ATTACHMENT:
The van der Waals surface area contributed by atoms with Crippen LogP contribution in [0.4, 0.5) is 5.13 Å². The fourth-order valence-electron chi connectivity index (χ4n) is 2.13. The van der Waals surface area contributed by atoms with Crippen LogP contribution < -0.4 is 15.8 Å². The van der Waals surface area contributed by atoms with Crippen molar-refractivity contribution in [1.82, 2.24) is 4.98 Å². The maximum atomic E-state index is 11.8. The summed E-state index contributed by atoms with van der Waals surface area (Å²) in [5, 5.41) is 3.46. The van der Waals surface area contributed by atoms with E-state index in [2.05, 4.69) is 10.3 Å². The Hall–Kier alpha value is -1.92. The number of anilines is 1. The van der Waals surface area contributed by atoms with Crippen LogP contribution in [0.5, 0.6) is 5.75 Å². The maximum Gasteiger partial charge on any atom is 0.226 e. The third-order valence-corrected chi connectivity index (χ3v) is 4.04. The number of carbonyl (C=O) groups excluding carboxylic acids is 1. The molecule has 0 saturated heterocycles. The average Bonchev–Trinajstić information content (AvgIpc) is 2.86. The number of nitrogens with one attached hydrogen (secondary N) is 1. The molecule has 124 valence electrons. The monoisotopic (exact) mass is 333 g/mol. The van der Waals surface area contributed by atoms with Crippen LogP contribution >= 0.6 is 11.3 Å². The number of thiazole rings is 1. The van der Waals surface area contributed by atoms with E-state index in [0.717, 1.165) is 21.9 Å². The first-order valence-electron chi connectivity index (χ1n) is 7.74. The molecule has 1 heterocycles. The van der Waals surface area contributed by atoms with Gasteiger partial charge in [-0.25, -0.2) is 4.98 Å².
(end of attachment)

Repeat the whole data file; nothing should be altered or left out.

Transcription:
The van der Waals surface area contributed by atoms with Crippen LogP contribution in [0.4, 0.5) is 5.13 Å². The fourth-order valence-electron chi connectivity index (χ4n) is 2.13. The van der Waals surface area contributed by atoms with Crippen LogP contribution < -0.4 is 15.8 Å². The van der Waals surface area contributed by atoms with Crippen molar-refractivity contribution in [1.82, 2.24) is 4.98 Å². The maximum atomic E-state index is 11.8. The summed E-state index contributed by atoms with van der Waals surface area (Å²) in [5, 5.41) is 3.46. The van der Waals surface area contributed by atoms with E-state index in [2.05, 4.69) is 10.3 Å². The Hall–Kier alpha value is -1.92. The number of anilines is 1. The van der Waals surface area contributed by atoms with Crippen LogP contribution in [0.5, 0.6) is 5.75 Å². The maximum Gasteiger partial charge on any atom is 0.226 e. The third-order valence-corrected chi connectivity index (χ3v) is 4.04. The number of carbonyl (C=O) groups excluding carboxylic acids is 1. The molecule has 0 saturated heterocycles. The average Bonchev–Trinajstić information content (AvgIpc) is 2.86. The number of nitrogens with one attached hydrogen (secondary N) is 1. The molecule has 124 valence electrons. The monoisotopic (exact) mass is 333 g/mol. The van der Waals surface area contributed by atoms with Crippen LogP contribution >= 0.6 is 11.3 Å². The number of thiazole rings is 1. The van der Waals surface area contributed by atoms with E-state index in [0.717, 1.165) is 21.9 Å². The first-order valence-electron chi connectivity index (χ1n) is 7.74. The molecule has 1 heterocycles. The van der Waals surface area contributed by atoms with Gasteiger partial charge in [-0.25, -0.2) is 4.98 Å².